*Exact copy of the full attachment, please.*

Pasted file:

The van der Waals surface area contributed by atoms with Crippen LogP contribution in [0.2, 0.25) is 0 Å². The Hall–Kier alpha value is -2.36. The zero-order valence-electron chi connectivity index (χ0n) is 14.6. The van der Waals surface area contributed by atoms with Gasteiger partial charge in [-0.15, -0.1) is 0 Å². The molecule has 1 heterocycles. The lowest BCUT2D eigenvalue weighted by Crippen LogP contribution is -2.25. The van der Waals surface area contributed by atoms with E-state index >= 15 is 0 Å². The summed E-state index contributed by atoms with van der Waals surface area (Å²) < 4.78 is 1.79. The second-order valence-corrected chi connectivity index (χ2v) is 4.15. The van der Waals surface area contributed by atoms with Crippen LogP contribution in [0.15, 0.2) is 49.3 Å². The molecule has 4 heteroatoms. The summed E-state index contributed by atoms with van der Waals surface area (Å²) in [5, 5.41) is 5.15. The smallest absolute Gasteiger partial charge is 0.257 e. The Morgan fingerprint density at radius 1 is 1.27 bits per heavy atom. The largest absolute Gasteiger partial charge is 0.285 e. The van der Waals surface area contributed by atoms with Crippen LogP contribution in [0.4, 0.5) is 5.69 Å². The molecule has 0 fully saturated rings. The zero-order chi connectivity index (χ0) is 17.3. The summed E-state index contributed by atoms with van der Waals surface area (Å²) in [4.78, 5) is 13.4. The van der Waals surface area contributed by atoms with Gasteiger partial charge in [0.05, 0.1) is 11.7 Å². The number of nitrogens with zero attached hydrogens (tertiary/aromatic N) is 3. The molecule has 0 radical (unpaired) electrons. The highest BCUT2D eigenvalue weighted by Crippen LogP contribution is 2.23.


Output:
The van der Waals surface area contributed by atoms with Crippen LogP contribution in [0.2, 0.25) is 0 Å². The Hall–Kier alpha value is -2.36. The zero-order valence-electron chi connectivity index (χ0n) is 14.6. The van der Waals surface area contributed by atoms with Gasteiger partial charge in [-0.15, -0.1) is 0 Å². The molecule has 1 heterocycles. The lowest BCUT2D eigenvalue weighted by Crippen LogP contribution is -2.25. The van der Waals surface area contributed by atoms with E-state index >= 15 is 0 Å². The summed E-state index contributed by atoms with van der Waals surface area (Å²) < 4.78 is 1.79. The second-order valence-corrected chi connectivity index (χ2v) is 4.15. The van der Waals surface area contributed by atoms with Crippen LogP contribution in [0.15, 0.2) is 49.3 Å². The molecule has 4 heteroatoms. The summed E-state index contributed by atoms with van der Waals surface area (Å²) in [5, 5.41) is 5.15. The smallest absolute Gasteiger partial charge is 0.257 e. The Morgan fingerprint density at radius 1 is 1.27 bits per heavy atom. The largest absolute Gasteiger partial charge is 0.285 e. The van der Waals surface area contributed by atoms with Crippen LogP contribution in [0.4, 0.5) is 5.69 Å². The molecule has 0 fully saturated rings. The zero-order chi connectivity index (χ0) is 17.3. The summed E-state index contributed by atoms with van der Waals surface area (Å²) in [4.78, 5) is 13.4. The van der Waals surface area contributed by atoms with Gasteiger partial charge in [0.05, 0.1) is 11.7 Å². The number of nitrogens with zero attached hydrogens (tertiary/aromatic N) is 3. The molecule has 0 radical (unpaired) electrons. The highest BCUT2D eigenvalue weighted by Crippen LogP contribution is 2.23.